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Book Review: “1984,” by George Orwell

Genre: classic; dystopian; futuristic

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Plot Summary: [from goodreads:] Published in 1949, the book offers political satirist George Orwell’s nightmare vision of a totalitarian, bureaucratic world and one poor stiff’s attempt to find individuality.”

My Book Review:  Who hasn’t heard of this classic novel by now?  Of course it’s a must-read, and I had to find out for myself why it is.  I quickly learned that this doesn’t have much to do with how George Orwell predicted the world would be by 1984.  It’s not really futuristic in that sense.  It’s just the year (or, approximate year for no one really knows for certain) that the story takes place in.

This review isn’t going to do the book justice.  Let’s just say it got my inner cogs going page after page!  I wish I had kept a journal of things I came across as interesting, along with my commentary and thoughts but I didn’t have a notebook at the time.  I fairly flew through this.  I will probably want to go back and dissect it even more later.  I recommend an annotated version, commentary, curriculum, or cliff’s notes to go along with reading it.  There’s just so much food for thought!

There were not a few unsettling parts.  I wasn’t prepared for the sex scenes.  There are several, so parents will want to be really cautious if letting highschoolers read this.  The main characters don’t always make moral choices or follow a moral code.  That’s not to say our main character doesn’t try, but at some point any of us may reach a weak spot somewhere.  I disliked the character of Julia.  I found her shallow, worldly, and rather a tramp.  I didn’t really trust her emotionally with Winston.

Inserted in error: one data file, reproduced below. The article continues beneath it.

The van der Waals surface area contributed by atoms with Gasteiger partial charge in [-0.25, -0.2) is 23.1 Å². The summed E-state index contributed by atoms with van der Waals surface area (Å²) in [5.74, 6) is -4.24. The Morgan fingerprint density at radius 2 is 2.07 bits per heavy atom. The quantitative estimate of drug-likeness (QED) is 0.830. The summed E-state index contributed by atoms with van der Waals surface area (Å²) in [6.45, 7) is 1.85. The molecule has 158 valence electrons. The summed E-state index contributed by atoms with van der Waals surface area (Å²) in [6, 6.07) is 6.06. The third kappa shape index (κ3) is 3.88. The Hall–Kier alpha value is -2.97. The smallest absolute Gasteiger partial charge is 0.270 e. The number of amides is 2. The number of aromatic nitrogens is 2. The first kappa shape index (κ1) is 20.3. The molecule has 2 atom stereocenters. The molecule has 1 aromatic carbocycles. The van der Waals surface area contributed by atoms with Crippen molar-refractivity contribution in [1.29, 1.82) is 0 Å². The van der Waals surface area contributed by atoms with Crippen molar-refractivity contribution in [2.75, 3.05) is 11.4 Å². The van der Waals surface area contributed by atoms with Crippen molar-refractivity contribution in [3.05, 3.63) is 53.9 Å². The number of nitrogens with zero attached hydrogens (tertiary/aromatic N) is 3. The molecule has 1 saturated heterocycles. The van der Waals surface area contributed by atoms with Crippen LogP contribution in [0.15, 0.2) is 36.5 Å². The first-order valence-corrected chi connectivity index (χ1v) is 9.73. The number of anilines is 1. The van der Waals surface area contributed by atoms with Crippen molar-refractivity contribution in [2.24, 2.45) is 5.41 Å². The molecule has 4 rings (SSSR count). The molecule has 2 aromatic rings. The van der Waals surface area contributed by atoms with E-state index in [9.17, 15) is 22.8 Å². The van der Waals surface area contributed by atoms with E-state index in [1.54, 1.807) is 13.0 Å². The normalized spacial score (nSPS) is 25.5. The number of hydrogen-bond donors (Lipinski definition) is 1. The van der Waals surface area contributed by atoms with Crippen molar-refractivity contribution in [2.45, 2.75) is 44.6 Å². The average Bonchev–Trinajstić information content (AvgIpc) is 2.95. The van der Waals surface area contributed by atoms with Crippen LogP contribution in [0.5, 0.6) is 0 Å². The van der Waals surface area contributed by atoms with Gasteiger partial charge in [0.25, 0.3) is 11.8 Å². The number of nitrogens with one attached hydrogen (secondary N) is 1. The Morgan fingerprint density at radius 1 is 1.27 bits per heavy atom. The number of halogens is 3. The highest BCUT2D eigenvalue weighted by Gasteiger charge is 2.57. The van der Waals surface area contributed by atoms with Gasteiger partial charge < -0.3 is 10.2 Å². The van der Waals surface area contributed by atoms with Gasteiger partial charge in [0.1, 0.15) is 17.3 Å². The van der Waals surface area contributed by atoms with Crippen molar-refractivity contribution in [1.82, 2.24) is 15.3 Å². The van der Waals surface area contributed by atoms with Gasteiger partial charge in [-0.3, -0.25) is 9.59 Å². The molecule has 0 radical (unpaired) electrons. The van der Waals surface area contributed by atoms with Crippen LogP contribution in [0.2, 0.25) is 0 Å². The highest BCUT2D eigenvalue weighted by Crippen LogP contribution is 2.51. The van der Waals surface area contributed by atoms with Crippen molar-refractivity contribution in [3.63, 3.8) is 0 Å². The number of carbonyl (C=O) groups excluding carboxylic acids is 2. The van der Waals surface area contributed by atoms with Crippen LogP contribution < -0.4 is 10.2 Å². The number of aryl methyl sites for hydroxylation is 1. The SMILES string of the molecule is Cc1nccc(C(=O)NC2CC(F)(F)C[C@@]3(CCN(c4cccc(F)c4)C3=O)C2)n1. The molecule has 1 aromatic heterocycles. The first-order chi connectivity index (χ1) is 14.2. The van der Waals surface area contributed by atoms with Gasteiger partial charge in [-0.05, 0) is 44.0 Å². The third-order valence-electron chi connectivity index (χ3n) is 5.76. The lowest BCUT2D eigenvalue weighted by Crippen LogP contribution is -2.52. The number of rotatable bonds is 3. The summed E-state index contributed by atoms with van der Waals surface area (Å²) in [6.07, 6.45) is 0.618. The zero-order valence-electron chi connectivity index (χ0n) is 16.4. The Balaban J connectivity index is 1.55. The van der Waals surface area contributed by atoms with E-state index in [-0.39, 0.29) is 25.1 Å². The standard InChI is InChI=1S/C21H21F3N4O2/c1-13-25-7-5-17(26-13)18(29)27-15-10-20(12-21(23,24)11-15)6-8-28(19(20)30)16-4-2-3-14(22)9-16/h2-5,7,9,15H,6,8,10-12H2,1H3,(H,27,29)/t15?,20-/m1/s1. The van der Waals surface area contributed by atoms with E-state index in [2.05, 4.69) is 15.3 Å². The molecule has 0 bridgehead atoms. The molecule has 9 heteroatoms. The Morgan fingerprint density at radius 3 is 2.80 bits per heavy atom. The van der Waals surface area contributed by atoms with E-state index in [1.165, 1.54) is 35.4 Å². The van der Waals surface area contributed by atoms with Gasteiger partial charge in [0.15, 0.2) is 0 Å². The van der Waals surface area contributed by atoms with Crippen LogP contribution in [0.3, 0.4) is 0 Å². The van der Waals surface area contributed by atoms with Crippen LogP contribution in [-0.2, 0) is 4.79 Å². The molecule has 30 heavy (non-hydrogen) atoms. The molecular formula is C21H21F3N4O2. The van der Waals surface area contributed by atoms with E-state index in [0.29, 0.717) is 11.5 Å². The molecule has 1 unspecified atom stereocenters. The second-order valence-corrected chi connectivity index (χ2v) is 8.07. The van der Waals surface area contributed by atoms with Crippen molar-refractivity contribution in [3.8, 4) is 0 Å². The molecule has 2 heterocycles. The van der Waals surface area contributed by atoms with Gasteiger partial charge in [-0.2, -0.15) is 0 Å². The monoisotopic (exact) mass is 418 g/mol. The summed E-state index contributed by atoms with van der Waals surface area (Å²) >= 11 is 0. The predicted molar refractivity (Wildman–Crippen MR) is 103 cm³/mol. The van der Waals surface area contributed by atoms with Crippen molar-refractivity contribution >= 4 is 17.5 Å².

I felt frustrated with the interruption of Winston’s reading of The Theory and Practice of Oligarchical Collectivism, a mini-book within the book which was more interesting than it sounds.  Just when it got to the really good part–!  (No spoilers here.)

Naturally after reading the book, I wanted to know more about the author.  Some readers may be surprised to find that George Orwell himself (pen name for Eric Blair) was a socialist.  He distinguished himself from it in the ordinary sense of the word by calling himself a democratic socialist, but all socialist roads lead to socialism in my book.  There are no checks to keep man in balance once you start playing around with it.  I think he began to move more and more toward this conclusion near the end of his life, though he may not have completely turned about.

I could make this a super long review, but I’d recommend reading the book for yourself.  If you’re looking for a feel-good story, this is not it.  The whole tone is tense, gritty, and black and blue.  I came away from it with two thoughts: A) relief that man is too human to be able to hold up a perfectly rigid system such as Big Brother’s; and B) anxiety knowing that man is too human not to try.

The world goes batty:

I would also recommend:

 
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Posted by on February 1, 2019 in Book Reviews

 

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Book Review: “Matorni’s Vineyard,” by E. Phillips Oppenheim

serveimageGenre: futuristic; suspense; intrigue

Plot Summary: Mervyn Amory is a British tennis player on his way to Monte Carlo for a holiday.  He takes a train trip that turns out to be anything but leisurely.  When an Italian spy passes on vital information to him just before he is assassinated, who will Mervyn trust?  Can we trust him?  And who is the beautiful Italian diva who has close ties to the Princess?